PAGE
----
A project called Indigenous Echoes brings together a number of regional radio stations in Mexico with the goal of making their broadcasts available online, thus breaking down boundaries and encouraging the preservation of languages that are in danger of falling into disuse or becoming extinct.
According to the official statistics, about 6.7% of Mexico's population over the age of five speak an indigenous language in Mexico, and that percentage has declined every decade since records began.
Decades ago, the Indigenous Cultural Broadcasting System was created to promote indigenous community radio stations, and now the network of stations are expanding their reach through Indigenous Echoes. The federal government agency in charge of the project is called the National Commission for the Development of Indigenous Peoples (abbreviated as CDI), which describes the initiative in the following way:
Gracias a los enlaces en vivo con las transmisiones locales de cada una de las emisoras del Sistema, se amplían los horizontes de difusión de los pueblos indígenas de México para llevar mensajes a lugares remotos. Gracias a Ecos Indígenas es posible escuchar una gama infinita de voces y manifestaciones musicales de todas las regiones del país, las palabras y las lenguas de muchos mexicanos, y llevar a todos los puntos del planeta un mensaje de la diversidad y pluriculturalidad mexicana.
Links to live local transmissions from each of the stations in the System expand the messages of the indigenous peoples in Mexico to remote locations. Thanks to Indigenous Echoes, it is possible to listen to an infinite range of voices and musical events from all regions of the country and to the words and languages of many Mexicans, and to bring to all parts of the world a message of Mexican diversity and multiculturalism.
The commission also describes what languages are included in this space:
La emisora transmite cada jornada en las lenguas: maya, náhuatl, p'urepecha, pames, tanek, mayo, yaqui, guarijio, mazateco, cuicateco, chinanteca, zapoteca, mixe, mixteco, triqui y muchas más. Actualmente el número de lenguas y las variantes regionales integra más de 36 lenguas indígenas vivas distintas.
The station broadcasts every day in the following languages: Mayan, Náhuatl, P'urepecha, Pame, Tanek, Mayo, Yaqui, Guarijio, Mazatec, Cuicatec, Chinantec, Zapotec, Mixe, Mixtec, Triqui and many more. Currently, the number of languages and regional variants include more than 36 different indigenous languages still spoken.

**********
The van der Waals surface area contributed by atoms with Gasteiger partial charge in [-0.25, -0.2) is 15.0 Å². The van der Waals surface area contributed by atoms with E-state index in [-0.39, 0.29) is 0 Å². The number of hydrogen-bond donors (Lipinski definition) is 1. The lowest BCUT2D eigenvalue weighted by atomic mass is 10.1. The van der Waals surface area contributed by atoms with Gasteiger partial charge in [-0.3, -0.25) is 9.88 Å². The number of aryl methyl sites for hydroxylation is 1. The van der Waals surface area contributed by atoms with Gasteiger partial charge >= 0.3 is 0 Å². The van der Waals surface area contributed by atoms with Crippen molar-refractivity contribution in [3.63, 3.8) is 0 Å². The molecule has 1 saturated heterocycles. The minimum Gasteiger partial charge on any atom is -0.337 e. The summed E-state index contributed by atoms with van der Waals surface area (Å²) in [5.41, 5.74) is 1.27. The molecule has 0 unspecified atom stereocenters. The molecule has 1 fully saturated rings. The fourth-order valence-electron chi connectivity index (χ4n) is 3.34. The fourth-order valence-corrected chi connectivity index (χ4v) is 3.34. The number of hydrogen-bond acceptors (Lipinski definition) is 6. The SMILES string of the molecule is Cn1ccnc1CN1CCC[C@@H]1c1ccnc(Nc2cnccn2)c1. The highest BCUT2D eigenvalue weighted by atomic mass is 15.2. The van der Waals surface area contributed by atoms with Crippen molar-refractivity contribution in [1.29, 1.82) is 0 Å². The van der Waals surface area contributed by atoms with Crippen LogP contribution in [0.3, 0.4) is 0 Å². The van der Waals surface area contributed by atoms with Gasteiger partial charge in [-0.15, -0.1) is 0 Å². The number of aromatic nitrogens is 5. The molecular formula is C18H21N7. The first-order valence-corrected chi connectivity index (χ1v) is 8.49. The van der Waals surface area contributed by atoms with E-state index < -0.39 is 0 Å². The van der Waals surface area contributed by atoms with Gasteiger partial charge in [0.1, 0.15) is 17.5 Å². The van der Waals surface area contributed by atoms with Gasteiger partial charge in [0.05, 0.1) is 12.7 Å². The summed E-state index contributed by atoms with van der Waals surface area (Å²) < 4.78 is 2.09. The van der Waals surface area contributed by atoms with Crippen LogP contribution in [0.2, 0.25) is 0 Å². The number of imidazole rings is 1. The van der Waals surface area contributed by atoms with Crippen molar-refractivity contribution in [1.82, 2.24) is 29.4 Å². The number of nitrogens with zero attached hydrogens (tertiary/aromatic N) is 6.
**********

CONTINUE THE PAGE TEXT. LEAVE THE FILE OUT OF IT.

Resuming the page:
You can listen to Indigenous Echoes by clicking this link.
The CDI regularly uses social media, including Twitter, to promote Indigenous Echoes, such as the following tweet about XECARH, a station located in the Mezquital Valley in Hidalgo (in the central eastern part of the country):
Escucha “La Voz Del Pueblo Hñahñu” transmitiendo en hñähñu, náhuatl y español por https://t.co/QBsV3nQ3YC pic.twitter.com/kYbnOzjm3d
— CDI México (@CDI_mx) April 4, 2016
Listen to “La Voz Del Pueblo Hñahñu” (“The Voice of the Hñahñu”) broadcasting in Hñähñu, Náhuatl and Spanish
XECARH is a station that opened in 1999 and has sought through its work to strengthen the identity of the Otomí people residing in the region.
Indigenous radio in Mexico has been studied for many years. In 2010, Dr. Inés Cornejo recounted in an article for Revista Mexicana de Ciencias Políticas y Sociales (Mexican Magazine of Political and Social Sciences):
Las radios culturales indigenistas se han dedicado generalmente a la producción y a diversas tareas más que a la investigación propiamente dicha, pues existía una idea proclive a “hacer” la radio más que a investigarla. Cabe mencionar que en cada emisora se ha realizado la investigación de campo que mejor ha funcionado en la producción radiofónica, y cada una de éstas lo ha hecho con diferentes grados de sistematización.
Indigenous cultural radios have generally dedicated themselves to production and various tasks rather than actual research, because the idea was to “do” radio, rather than to investigate it. It is noteworthy that each station has carried out field research that has worked best in radio production, and each of them has done so with varying degrees of systematization.
In the past, Global Voices has written about Mexican efforts to preserve indigenous languages, such as a resolution of Mexico's judiciary which recognized the right of the indigenous peoples in the country to transmit their “invaluable cultural identity, but without their language, it is difficult to achieve this,” as well as a daily newspaper with national circulation which launched an edition in Mayan language (the second indigenous language of the country, after Náhuatl).